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This Date in NHL History

Aug. 17: Torrey replaced as general manager by Islanders

Plus: Hall of Famer Boucher born in Ottawa

by John Kreiser @jkreiser7713 / Managing Editor


1992: An era comes to an end when a group of Long Island businessmen acquire managing control of the New York Islanders from owner John Pickett and replace longtime general manager Bill Torrey with 34-year-old Don Maloney.

Maloney steps into the job after being named an assistant GM under Torrey following his retirement as a player on Jan. 17, 1991. Torrey, who's served as GM since the formation of the Islanders in 1972 and helps build the team that won the Stanley Cup four years in a row from 1980-83, resigns from the Islanders and is quickly hired as president of the Florida Panthers, who are scheduled to begin play in the NHL in 1993.

Longtime Islanders star Bryan Trottier also rejoins the Islanders as executive assistant to the president.

The Islanders advance to the Eastern Conference Final in Maloney's first season as GM, then don't win another playoff series until 2016.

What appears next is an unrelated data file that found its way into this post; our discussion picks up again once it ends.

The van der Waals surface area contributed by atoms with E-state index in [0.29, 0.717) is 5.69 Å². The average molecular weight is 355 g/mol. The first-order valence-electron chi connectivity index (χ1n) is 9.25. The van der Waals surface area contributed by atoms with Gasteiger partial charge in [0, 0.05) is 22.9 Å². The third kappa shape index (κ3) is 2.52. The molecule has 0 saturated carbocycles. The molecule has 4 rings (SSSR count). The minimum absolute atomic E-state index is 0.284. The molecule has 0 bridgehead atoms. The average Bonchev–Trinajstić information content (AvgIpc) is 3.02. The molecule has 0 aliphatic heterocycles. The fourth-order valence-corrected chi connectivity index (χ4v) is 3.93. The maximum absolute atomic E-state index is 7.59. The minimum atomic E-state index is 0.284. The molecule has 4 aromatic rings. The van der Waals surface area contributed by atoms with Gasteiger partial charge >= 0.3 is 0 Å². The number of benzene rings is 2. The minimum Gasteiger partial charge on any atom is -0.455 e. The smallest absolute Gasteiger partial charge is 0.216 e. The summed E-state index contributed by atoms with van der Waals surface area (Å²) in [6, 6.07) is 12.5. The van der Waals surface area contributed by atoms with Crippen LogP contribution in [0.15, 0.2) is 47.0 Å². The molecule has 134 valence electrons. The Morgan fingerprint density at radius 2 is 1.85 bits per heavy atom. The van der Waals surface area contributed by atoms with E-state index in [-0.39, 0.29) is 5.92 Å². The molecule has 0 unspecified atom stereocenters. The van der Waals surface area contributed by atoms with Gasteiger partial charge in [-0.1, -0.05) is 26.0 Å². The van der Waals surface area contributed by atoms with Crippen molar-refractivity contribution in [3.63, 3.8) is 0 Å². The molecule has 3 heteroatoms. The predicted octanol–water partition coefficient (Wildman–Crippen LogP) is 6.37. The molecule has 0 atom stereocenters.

1896: George Boucher, a key part of the Ottawa Senators dynasty in the 1920s and a member of the Hockey Hall of Fame, is born in Ottawa. Boucher, nicknamed "Buck," joins the Senators, then part of the National Hockey Association, as a forward in 1915. He soon switches to defense and becomes known for his stickhandling ability. With Boucher, the Senators win the Cup in 1920, 1921, 1923 and 1927. He finishes his NHL career with the Chicago Blackhawks in 1931-32, retiring with 204 points (117 goals, 87 assists) in 449 games, and is inducted into the Hall of Fame in 1960, joining his brother, Frank Boucher, a 1958 inductee.


1957: Pete Peeters, one of the most successful goalies in the NHL during the 1980s, is born in Edmonton. Peeters, an eighth-round choice (No. 135) by the Philadelphia Flyers in the 1977 NHL Draft, earns a full-time role with the Flyers in 1979-80, goes 29-5 with five ties and helps them advance to the Stanley Cup Final. He has his best season with the Boston Bruins in 1982-83, leading the League with 40 wins, a 2.36 goals-against average and eight shutouts, and winning the Vezina Trophy. Peeters later plays for the Washington Capitals before returning to the Flyers for his final two seasons. He ends his NHL career in 1991 with a record of 246-155 and 51 ties, a 3.08 GAA and 21 shutouts.

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